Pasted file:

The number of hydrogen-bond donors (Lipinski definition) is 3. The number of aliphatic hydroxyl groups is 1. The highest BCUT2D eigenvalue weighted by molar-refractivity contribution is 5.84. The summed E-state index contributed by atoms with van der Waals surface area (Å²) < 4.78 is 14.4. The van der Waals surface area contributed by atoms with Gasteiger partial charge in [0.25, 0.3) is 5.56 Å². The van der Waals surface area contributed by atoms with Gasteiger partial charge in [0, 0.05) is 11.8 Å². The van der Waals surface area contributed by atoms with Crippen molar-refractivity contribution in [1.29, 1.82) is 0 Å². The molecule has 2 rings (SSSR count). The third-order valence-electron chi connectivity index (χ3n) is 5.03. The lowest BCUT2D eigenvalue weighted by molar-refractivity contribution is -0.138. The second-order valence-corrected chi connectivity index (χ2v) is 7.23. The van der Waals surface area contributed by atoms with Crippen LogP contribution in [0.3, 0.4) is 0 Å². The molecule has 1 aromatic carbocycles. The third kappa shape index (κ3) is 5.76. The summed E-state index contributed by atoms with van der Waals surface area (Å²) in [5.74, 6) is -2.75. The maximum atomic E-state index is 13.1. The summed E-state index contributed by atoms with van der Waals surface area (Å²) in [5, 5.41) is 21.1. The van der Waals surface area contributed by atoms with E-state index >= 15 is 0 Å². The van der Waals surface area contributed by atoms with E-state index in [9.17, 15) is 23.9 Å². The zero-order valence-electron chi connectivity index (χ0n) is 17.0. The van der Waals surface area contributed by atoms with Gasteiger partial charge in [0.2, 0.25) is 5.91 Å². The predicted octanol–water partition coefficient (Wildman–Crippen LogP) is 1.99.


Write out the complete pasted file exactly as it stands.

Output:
The number of hydrogen-bond donors (Lipinski definition) is 3. The number of aliphatic hydroxyl groups is 1. The highest BCUT2D eigenvalue weighted by molar-refractivity contribution is 5.84. The summed E-state index contributed by atoms with van der Waals surface area (Å²) < 4.78 is 14.4. The van der Waals surface area contributed by atoms with Gasteiger partial charge in [0.25, 0.3) is 5.56 Å². The van der Waals surface area contributed by atoms with Gasteiger partial charge in [0, 0.05) is 11.8 Å². The van der Waals surface area contributed by atoms with Crippen molar-refractivity contribution in [1.29, 1.82) is 0 Å². The molecule has 2 rings (SSSR count). The third-order valence-electron chi connectivity index (χ3n) is 5.03. The lowest BCUT2D eigenvalue weighted by molar-refractivity contribution is -0.138. The second-order valence-corrected chi connectivity index (χ2v) is 7.23. The van der Waals surface area contributed by atoms with Crippen LogP contribution in [0.3, 0.4) is 0 Å². The molecule has 1 aromatic carbocycles. The third kappa shape index (κ3) is 5.76. The summed E-state index contributed by atoms with van der Waals surface area (Å²) in [5.74, 6) is -2.75. The maximum atomic E-state index is 13.1. The summed E-state index contributed by atoms with van der Waals surface area (Å²) in [5, 5.41) is 21.1. The van der Waals surface area contributed by atoms with E-state index >= 15 is 0 Å². The van der Waals surface area contributed by atoms with E-state index in [9.17, 15) is 23.9 Å². The zero-order valence-electron chi connectivity index (χ0n) is 17.0. The van der Waals surface area contributed by atoms with Gasteiger partial charge in [0.2, 0.25) is 5.91 Å². The predicted octanol–water partition coefficient (Wildman–Crippen LogP) is 1.99.